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Is Oxford easier to get into than Cambridge for Modern Languages watch

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    (Original post by Alex2424)
    I have heard the same about the difficulty of an A*. Inevitably under such pressure that a Cambridge offer could bring, mistakes may be made in the speaking for example. It's not that I don't feel capable of the A*, it's just, I know it'll sound bad but I am not one of those people who can lock themselves away for whole days revising. If I did this, then yes I may well achieve an A* but that just isn't in my nature. I did hardly any revision for gcse and I'm struggling to for as levels. All credit to the students who work themselves sick to get straight A*s at a level from As at gcse, but that simply won't work for me. Thanks for all your help guys, it's much appreciated, and I'm definitely leaning more towards Oxford now )


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    (Original post by Stanners95)
    Ah, we have a Hispanist... rejoice! :P yeah, the one thing that i really like about Cambridge is that, if i wanted, I could just drop to Spanish later on as I find it miles more interesting than German. Plus, at Oxford it seems that German is taken much more seriously in Spanish. It's a general impression so I could be wrong, but I'm defo leaning towards Cambridge
    I suggest you both speak to current offer holders and students and see how they feel about the A* if they need it. The Stalking Pages or the applicant threads ought to help you find some.
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    (Original post by Upper Echelons)
    I suggest you both speak to current offer holders and students and see how they feel about the A* if they need it. The Stalking Pages or the applicant threads ought to help you find some.
    Thanks for the advice... I think I could get an A* in Spanish. My problem's more my German... as I don't think I'd get an AS score that looks particularly amazing for Cambridge. I guess it's just a case of sitting tight and hoping for the best. And let's face it, there are worse dilemmas to have than Oxford or Cambridge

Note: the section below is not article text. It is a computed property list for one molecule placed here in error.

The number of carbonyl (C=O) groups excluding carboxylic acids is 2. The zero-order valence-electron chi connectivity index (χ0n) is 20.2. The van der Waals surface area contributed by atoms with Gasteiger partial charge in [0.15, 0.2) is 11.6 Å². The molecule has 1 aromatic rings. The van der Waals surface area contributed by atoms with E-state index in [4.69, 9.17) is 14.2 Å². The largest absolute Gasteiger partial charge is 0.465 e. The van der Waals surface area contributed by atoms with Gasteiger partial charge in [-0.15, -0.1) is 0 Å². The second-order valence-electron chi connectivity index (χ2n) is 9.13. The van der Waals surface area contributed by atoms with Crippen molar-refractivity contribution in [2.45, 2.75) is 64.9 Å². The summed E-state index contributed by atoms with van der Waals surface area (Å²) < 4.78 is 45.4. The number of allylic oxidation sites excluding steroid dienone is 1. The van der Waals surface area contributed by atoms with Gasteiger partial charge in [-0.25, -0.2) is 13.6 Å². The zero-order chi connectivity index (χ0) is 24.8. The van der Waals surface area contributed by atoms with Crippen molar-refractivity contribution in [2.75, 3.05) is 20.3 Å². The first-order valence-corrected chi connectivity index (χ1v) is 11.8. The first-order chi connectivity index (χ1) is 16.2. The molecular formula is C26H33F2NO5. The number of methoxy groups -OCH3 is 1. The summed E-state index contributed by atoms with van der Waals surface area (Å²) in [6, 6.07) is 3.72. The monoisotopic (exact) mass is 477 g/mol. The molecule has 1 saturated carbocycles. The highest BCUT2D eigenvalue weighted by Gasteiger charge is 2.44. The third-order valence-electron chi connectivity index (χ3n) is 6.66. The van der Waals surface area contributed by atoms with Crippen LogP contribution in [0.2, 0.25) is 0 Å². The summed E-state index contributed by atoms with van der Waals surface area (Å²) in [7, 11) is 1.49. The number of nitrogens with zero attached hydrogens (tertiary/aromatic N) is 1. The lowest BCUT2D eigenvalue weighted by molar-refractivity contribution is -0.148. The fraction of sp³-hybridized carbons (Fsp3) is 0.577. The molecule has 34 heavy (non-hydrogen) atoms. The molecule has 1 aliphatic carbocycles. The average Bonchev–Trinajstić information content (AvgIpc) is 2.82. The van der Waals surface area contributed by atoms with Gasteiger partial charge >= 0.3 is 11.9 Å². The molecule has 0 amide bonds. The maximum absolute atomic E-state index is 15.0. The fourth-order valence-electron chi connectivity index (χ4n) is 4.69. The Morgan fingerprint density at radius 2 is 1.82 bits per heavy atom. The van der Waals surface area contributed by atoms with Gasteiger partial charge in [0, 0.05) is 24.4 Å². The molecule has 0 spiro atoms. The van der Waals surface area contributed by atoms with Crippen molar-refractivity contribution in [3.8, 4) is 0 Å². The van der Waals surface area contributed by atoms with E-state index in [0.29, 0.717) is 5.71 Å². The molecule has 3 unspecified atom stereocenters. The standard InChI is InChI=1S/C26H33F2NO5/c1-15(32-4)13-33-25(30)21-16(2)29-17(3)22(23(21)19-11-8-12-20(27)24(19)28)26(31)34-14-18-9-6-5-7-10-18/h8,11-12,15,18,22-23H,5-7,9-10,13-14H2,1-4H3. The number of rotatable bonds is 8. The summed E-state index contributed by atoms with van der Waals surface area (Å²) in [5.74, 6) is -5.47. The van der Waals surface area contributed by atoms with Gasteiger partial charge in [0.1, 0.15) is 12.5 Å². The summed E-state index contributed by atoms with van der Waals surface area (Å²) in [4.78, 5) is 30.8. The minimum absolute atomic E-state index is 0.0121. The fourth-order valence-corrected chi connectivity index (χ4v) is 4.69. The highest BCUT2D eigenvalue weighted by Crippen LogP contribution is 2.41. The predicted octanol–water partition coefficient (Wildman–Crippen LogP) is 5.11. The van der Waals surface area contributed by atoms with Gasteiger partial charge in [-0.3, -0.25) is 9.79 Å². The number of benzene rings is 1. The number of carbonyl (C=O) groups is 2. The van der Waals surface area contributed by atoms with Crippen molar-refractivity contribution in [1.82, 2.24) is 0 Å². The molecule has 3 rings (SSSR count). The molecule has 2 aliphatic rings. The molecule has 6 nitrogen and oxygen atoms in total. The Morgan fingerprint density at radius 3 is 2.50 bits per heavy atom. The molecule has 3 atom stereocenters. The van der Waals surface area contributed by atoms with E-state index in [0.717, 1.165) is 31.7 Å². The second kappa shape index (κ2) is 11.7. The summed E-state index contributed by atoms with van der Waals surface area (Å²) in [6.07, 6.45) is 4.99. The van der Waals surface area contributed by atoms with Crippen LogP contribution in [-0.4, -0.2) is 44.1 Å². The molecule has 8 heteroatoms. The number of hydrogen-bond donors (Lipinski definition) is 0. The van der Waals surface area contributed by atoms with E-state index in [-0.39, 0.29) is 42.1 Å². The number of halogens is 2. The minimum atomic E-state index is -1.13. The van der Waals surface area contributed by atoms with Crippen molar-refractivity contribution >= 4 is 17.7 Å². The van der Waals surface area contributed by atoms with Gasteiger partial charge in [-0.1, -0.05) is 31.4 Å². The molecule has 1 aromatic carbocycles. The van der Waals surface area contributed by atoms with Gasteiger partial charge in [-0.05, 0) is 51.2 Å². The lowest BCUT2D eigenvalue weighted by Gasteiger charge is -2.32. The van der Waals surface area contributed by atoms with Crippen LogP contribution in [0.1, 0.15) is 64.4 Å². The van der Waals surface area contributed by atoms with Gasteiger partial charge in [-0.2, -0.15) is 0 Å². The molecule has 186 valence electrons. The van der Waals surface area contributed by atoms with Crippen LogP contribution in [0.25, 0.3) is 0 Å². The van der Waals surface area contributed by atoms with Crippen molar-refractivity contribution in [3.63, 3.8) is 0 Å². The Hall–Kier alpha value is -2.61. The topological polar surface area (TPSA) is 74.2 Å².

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    (Original post by Upper Echelons)
    The Oxford MLAT looks really easy to be honest. In comparison, I know that at Cambridge you could have to submit essays in your language and in English, then sit admissions tests which test you on formal comprehension and more complex essay writing. Other colleges might give you a text to read and then translate/analyse which in my opinion is much harder both generally and in linguistic difficulty.

    That said, it seems like the MLAT is more of a filter to see who could cope on the course, rather than a tough selection criterion.
    It is tbh, we did it for a "fun" lesson in French before Christmas and I got full marks, although I didn't time myself. For Cambridge you only have to submit essays in English if you are applying for an ab initio language - I submitted one in French and one in German since I'm doing them both post-A level. The admissions test I did at Emmanuel was read a text in English then write 300 words on it in a language you are going to study there post-A level so if you're like me you can choose based on your strengths. It was honestly the least challenging thing ever, easier than the MLAT and easier than AS essays even. The point of the MLAT is to decide who gets an interview though, which is why it is beforehand (November iirc) whereas any Cambridge test you may have to do (not all colleges test) is on the day of your interview.
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    (Original post by Etoile)